Custom Search

News

Wednesday 01 August 2001

Predictors of hospitalization in children with acute asthma.

By: Keogh KA, Macarthur C, Parkin PC, Stephens D, Arseneault R, Tennis O, Bacal L, Schuh S.

J Pediatr 2001 Aug;139(2):273-7

OBJECTIVE: To identify predictors of long duration of bronchodilator therapy in children with acute asthma. STUDY DESIGN: An emergency department prospective cohort study of 278 children > or =12 months of age, with clinical and socioeconomic parameters collected at baseline and 4 hours after administration of corticosteroids. Patients were classified into short and long therapy groups, with interval from first albuterol dose to initiation of administration every 4 hours < or =12 or >12 hours, respectively. Predictors significant by univariate analysis were examined by multiple logistic regression. RESULTS: Five variables were associated with long therapy (n = 85) versus short therapy (n = 193): previous intensive care unit admission (odds ratio [OR] 7.2, 95% CI = 1.85, 27.7); baseline oxygen saturation < or =92% (OR 2.6, 95% CI = 0.89, 7.4), asthma score > or =6/9 (OR 2.9, 95% CI = 1.9, 4.37), oxygen saturation < or =92% (OR 6.6, 95% CI = 1.34, 32.0), and hourly albuterol dosing interval (OR 4.3, 95% CI = 0.82, 22.12) 4 hours after administration of corticosteroids. Probability of long therapy was 91.8% to 99% for > or =3 predictors, but only 40.6% to 61.8% for individual factors. CONCLUSION: A combination of 3 or more factors predicts long bronchodilator therapy and signals the need for hospitalization. Children with only one predictor can be safely treated in the emergency department or observation unit and reevaluated.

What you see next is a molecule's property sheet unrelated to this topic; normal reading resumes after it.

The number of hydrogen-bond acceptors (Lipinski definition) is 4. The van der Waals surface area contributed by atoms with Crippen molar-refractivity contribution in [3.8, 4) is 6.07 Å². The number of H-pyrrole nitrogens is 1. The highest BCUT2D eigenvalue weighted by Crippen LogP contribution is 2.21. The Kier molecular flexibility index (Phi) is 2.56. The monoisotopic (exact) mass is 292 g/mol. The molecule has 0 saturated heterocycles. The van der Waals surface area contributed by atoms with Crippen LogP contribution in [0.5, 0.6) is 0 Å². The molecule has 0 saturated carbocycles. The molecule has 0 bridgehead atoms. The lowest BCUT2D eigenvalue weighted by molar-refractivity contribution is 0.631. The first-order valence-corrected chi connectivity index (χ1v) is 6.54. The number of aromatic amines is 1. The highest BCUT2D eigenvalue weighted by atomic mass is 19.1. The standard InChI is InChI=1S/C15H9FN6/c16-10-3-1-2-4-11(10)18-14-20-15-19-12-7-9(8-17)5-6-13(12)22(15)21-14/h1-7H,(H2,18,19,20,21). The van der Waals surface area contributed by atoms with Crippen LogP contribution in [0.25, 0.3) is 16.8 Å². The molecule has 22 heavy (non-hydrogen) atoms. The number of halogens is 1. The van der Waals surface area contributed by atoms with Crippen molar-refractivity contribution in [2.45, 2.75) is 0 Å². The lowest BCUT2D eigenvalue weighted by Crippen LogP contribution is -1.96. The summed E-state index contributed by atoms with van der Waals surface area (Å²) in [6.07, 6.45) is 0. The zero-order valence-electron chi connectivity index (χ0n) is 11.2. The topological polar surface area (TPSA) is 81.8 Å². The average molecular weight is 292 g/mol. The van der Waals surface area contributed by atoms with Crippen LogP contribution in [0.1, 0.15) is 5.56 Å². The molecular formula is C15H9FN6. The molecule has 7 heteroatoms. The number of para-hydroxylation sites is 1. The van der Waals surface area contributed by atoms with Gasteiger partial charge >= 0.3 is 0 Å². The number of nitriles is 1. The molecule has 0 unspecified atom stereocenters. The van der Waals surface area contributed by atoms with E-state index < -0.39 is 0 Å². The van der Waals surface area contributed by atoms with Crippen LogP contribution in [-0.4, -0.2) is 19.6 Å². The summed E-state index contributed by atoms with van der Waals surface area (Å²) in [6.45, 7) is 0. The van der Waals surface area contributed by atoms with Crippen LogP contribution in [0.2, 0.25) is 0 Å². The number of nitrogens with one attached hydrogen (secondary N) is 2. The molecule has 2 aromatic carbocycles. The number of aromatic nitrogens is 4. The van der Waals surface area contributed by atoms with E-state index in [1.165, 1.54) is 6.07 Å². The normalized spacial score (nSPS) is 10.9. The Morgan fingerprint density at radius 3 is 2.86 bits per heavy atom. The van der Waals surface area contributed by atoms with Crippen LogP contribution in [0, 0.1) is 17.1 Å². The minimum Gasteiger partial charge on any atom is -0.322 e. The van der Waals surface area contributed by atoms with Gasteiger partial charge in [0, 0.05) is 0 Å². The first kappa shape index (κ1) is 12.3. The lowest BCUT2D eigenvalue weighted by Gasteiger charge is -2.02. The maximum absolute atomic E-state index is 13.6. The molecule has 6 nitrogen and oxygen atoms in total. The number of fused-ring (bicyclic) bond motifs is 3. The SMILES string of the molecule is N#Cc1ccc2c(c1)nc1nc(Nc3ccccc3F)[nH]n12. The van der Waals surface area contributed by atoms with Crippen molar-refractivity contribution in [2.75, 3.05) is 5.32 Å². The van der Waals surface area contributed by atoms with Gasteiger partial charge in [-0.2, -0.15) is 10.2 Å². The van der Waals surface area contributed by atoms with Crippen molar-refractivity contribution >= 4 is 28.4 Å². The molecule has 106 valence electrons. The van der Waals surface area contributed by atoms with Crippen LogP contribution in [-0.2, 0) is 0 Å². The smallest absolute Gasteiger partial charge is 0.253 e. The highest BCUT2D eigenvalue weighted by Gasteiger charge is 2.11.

Use of this site is subject to the following terms of use